DA Ritter also believes the public is losing patience with the war on drugs, but he fears the backlash against current policies is leading to a search for simple solutions that won't work any better than mandatory sentencing.
"Proposition 36 in California was a response to a public that was frustrated with the criminal justice system," says Ritter. "The people in California were demanding that the justice system try something different. As prosecutors, we don't want to get into a situation where we have a Proposition 36 in Colorado."
Ritter fears a similar initiative here would take away important law-enforcement tools, such as the ability to make an arrest for simple possession. He thinks the best solution for drug addicts is a combination of treatment and strict penalties to make sure people stay clean.
"There are people who view the drug problem as something we can incarcerate our way out of, and that's not true," says Ritter. "There are others who think this is just a medical problem; I don't think that's true, either. Studies show the best results come from coerced treatment."
Denver's Drug Court is cited by Ritter as an alternative to the 'lock 'em up and throw away the key' approach that has been in favor since the 1980s. In Denver, most drug offenders who agree to plead guilty wind up in Drug Court, where they're offered treatment in lieu of jail time. Besides counseling for drug abuse, they also receive job-placement and other services. Last year, 2,300 cases were heard in Denver's Drug Court.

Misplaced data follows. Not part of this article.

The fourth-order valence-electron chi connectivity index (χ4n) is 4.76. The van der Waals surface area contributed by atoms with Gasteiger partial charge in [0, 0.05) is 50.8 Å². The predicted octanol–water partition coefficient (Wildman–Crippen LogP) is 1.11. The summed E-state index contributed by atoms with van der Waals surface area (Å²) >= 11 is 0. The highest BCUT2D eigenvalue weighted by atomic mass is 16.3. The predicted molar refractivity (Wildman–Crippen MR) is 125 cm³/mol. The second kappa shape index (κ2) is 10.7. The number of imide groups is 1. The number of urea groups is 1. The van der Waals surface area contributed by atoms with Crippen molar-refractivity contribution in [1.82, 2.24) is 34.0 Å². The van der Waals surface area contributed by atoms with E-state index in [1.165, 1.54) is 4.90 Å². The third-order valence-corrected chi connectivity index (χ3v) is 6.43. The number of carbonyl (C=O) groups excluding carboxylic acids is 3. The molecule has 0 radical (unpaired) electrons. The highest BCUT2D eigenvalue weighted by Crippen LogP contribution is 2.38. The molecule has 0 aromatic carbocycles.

"We supervise people much more closely [in Drug Court] than under probation," says Ritter. "Under probation, they have lots of opportunities to fail. We're trying to get them clean and sober."
Statistics show that Denver has reduced the recidivism rate slightly through the Drug Court program. Critics of the court -- including Donner -- say the program is almost doomed to failure because it's trying to play good cop/bad cop and doing neither well. She insists that an effective treatment program can't be run out of a courthouse, where people go to be punished. Instead of helping people to get off drugs, Donner says, the Drug Court's emphasis is on moving as many cases as possible through the system.
"When you have dockets loaded with low-income drug offenders, you have to find a way of processing more and more people through the court," says Donner. "More people go through the system, but treatment funding has not expanded. Treatment is the ugly bastard child of Drug Court. People are not getting adequate treatment there."